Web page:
|Created with the Web Accessibility Wizard||Slide 27 of 63|
Eta 24 hour forecast 950 mb ageostrophic wind (green), wind (blue) and geostrophic wind (red) valid 1/6/05 12 UTC.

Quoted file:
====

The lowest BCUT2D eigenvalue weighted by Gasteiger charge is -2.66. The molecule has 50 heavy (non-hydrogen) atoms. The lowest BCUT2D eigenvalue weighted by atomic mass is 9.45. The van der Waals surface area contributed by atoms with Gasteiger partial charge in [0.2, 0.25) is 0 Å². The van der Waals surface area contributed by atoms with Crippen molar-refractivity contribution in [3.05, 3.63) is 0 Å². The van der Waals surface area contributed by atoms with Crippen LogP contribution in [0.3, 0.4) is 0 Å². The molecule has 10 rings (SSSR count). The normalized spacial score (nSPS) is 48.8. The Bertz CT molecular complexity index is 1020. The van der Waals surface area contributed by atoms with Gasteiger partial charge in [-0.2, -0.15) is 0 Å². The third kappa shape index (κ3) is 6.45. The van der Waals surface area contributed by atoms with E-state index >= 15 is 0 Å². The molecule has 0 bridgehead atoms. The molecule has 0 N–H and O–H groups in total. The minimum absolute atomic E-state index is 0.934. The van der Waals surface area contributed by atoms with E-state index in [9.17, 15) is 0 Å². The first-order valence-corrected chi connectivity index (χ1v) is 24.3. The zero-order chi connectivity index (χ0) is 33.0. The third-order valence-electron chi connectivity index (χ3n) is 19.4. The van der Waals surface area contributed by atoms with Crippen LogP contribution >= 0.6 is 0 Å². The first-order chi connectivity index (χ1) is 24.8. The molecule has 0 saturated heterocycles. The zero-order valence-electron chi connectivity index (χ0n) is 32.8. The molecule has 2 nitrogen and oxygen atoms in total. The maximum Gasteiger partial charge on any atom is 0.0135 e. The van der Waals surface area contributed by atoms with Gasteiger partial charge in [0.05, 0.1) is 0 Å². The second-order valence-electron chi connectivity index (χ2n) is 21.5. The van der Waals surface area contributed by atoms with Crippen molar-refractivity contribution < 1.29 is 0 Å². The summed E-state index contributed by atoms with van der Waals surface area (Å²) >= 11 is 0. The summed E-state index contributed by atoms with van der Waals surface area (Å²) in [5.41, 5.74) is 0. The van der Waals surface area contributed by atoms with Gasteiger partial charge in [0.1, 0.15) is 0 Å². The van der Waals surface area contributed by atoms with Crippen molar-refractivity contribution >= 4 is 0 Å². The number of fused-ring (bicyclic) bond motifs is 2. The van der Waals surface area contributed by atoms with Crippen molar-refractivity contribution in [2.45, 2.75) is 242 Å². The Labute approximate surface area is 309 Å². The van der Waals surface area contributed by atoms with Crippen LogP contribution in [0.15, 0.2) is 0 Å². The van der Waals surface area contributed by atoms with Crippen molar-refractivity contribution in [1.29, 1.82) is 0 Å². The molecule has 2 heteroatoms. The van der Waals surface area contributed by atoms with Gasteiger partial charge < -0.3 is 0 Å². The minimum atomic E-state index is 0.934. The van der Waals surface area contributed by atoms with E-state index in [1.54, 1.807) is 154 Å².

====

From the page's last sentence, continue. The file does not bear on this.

While frontogenesis is typically the largest contributor to the ageostrophic flow in these types of situations, another contributor can be the "isallobaric effect", where a component of the ageostrophic wind can be directed from pressure rises towards pressure falls. In this case, weak pressure rises are indicated over eastern New England, while strong pressure falls (associated with the intensifying low pressure area) are indicated over Michigan. An axis of pressure falls extends eastward from Michigan across southern Pennsylvania and off the New Jersey coast. The data on this slide shows a strong ageostrophic wind component from the north over northeast Pennsylvania and southern NY. Since the ageostrophic wind component is roughly parallel to the isalobars (lines of constant pressure change), the implication is that most of the ageostrophic wind in this case was being generated by the frontogenetical circulation, and not from any isalobaric effects (the ageostrophic wind would have a component across the isalobaric gradient, towards the strongest pressure falls, if the isalobaric effect was a significant contributor to the ageostrophic flow).